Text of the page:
"Why do you people keep saying that to me?!" Sora shouted. Garion felt him rapidly gathering his Will, more, and more, and when Sora finally released it, it was with a shout that rang to the Heavens, and he brought his blade down on the barrier with a brilliant arc of light, slicing right through the barrier.
The Orb sang in resonance with it.
When the light faded, the Grolim was gone, leaving only a wisp of dark shadow on the ground.
"He got away again," Sora sighed angrily. He kicked the snow impotently, and there was an uncharacteristically bitter look on his face.
"What do you mean he got away?" Belgarath asked sharply, elbowing his way past Durnik, and Garion, and Sora's friends. The old man waded uncaringly through the snow (that Sora was somehow still sanding on top of, Garion noted absently), to stand beside the young man.
"He's not dead," Sora said. "He got away. They always do."
"I don't know." Sora shook his head.
Why couldn't I help him? Garion tossed the thought at the part of his mind that his friend had always occupied before, in the random hope that he'd have something to say.
There was no answer.
When Garion's grandfather - Belgarath, Sora thought his name was - came out and started asking questions, he was, at first nothing but annoyed.
That didn't change much over the next few minutes.
"Why won't you believe me?!" he finally exclaimed. "I don't know how they do that thing. Just that I can't. People on the Light side can't do it." And how did he describe the bitter, choking taste in the back of his throat, the one that he somehow knew meant that that Nobody had walked down the dark paths, escaping him again?
And then, suddenly, his friends were there, good old dependable Donald and Goofy, arms wrapped around his shoulders.
"Gawrsh Sora, you don't have to be that upset," Goofy said. "Everybody's okay, right?"
"Yeah!" Donald said. "Don't worry, we'll get 'im!" He punched the air in a fierce gesture. It made Sora smile again.
"I guess," he said with a sigh. "But I really wish one of them would just tell me--" He sighed again. It occurred to him that he'd better apologise; Garion's grandfather was just trying to help, after all.
"Sorry Belgarath," Sora said, turning to the old man. "I guess I was just kind of frustrated. They always do that," he explained. "Show up, and say things, and then disappear again. They hardly ever even stand and fight." That's what frustrated him the most sometimes. If he could just have one, good clean fight, without any of this stupid running away business, he was sure he could make one of them talk.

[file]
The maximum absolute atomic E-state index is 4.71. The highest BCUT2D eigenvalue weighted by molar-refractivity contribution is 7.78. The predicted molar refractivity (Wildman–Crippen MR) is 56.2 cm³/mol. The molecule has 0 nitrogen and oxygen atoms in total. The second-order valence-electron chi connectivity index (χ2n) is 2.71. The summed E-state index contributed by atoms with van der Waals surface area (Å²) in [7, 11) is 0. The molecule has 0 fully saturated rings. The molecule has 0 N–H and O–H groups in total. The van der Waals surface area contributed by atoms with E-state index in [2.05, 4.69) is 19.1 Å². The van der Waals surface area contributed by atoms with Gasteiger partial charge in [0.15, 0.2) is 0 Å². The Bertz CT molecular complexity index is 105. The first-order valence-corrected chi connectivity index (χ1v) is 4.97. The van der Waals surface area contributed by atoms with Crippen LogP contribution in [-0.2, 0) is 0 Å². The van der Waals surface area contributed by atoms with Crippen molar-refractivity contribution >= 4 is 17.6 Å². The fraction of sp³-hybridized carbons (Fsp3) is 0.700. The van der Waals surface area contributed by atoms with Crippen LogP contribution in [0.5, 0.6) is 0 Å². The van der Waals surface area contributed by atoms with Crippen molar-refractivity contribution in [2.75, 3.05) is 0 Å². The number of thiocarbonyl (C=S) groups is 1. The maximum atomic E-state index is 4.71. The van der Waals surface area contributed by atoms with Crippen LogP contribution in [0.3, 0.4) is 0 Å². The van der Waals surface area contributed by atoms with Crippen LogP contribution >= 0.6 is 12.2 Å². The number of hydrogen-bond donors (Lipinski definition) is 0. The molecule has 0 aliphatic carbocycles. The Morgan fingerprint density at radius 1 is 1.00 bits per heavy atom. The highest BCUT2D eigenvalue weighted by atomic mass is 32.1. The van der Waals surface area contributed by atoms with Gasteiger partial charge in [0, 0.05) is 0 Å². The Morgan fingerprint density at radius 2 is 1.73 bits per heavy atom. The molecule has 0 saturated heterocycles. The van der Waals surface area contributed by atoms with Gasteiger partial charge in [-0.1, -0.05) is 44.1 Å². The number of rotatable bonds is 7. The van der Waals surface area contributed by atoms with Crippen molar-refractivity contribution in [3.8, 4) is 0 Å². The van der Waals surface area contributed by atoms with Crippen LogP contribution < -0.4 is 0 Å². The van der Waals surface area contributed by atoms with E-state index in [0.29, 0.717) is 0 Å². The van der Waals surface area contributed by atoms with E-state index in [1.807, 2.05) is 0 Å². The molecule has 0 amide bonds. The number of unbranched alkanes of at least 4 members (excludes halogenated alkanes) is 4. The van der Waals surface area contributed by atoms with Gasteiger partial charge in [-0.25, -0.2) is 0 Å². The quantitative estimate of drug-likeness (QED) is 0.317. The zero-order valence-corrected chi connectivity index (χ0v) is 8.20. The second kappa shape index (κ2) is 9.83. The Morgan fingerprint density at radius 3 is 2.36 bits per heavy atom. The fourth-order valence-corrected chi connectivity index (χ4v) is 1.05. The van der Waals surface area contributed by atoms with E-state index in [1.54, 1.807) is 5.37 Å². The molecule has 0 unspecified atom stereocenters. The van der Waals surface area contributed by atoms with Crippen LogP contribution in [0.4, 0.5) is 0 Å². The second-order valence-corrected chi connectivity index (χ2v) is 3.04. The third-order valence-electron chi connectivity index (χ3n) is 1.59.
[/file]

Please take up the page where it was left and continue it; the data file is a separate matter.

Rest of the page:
"So it wasn't a Grolim?" Belgarath glanced back at the group by the house. Garion's Aunt Pol shook her head.
"No, it was definitely a Grolim," she said. "But I have to admit, there was something that seemed a bit off..."
"Are Grolims people?" Sora asked, abruptly.
"Well, technically yes," Belgarath admitted grudgingly. "But most of us would prefer not to think so."
"Well then maybe he used to be a Grolim," Sora said with a shrug. The conclusion came to him without even thinking about it, as if it had been placed neatly in his mind. "Organization XIII are Nobodies, and Nobodies aren't people. They used to be people though. It's complicated," he added, when he realised that everyone was staring at him.
Belgarath opened his mouth again - probably to ask another question - but he was interrupted before he got the chance.
"One wonders why you're talking out in the cold." It was Garion's grandmother, Poledra. She was standing just inside the door; unlike everyone else, it seemed that she'd never stepped out.
"Uh... That's a very good question, dear," Belgarath replied. "Come along Sora. We can continue this conversation inside." The others were already responding to Poledra's admonition, and filing back inside.
As usual, Sora hadn't even noticed the cold.
As soon as the door closed behind them, Belgarath tried to draw Sora back into a discussion about that Organization XIII member.
"Just a moment, Father," Garion's Aunt Pol interjected. She interjected herself between Sora and Belgarath just as easily. "There's something I have to deal with first."
"But Pol, this is important!" Belgarath protested. She nodded.
"It is, but there's something more important that needs to be dealt with first." She turned sharp eyes on Sora. "Did you know you have another mind overshadowing your own?" There was a collection of gasps from the others in the room.
"Are you sure Pol?" Belgarath asked, before Sora could get a chance to answer. Polgara nodded.
"I'm positive," she said. "Whoever's doing it is very good, but I noticed him when they first arrived."
"Do you think it could have been that Grolim?" Garion asked.
"It's quite possible," Polgara replied.
"Wait a minute," Sora interjected. "So, you're saying that those guys can just... go into people's heads? He could have been reading my mind this whole time?!" His voice cracked on the last word. Polgara nodded.
"That's terrible!" Goofy exclaimed.
"Ooh! If I had him right here, I'd--!" Donald said, making a strangling motion.
"You want some help?" Garion offered grimly. "You can do something about it, right Aunt Pol?"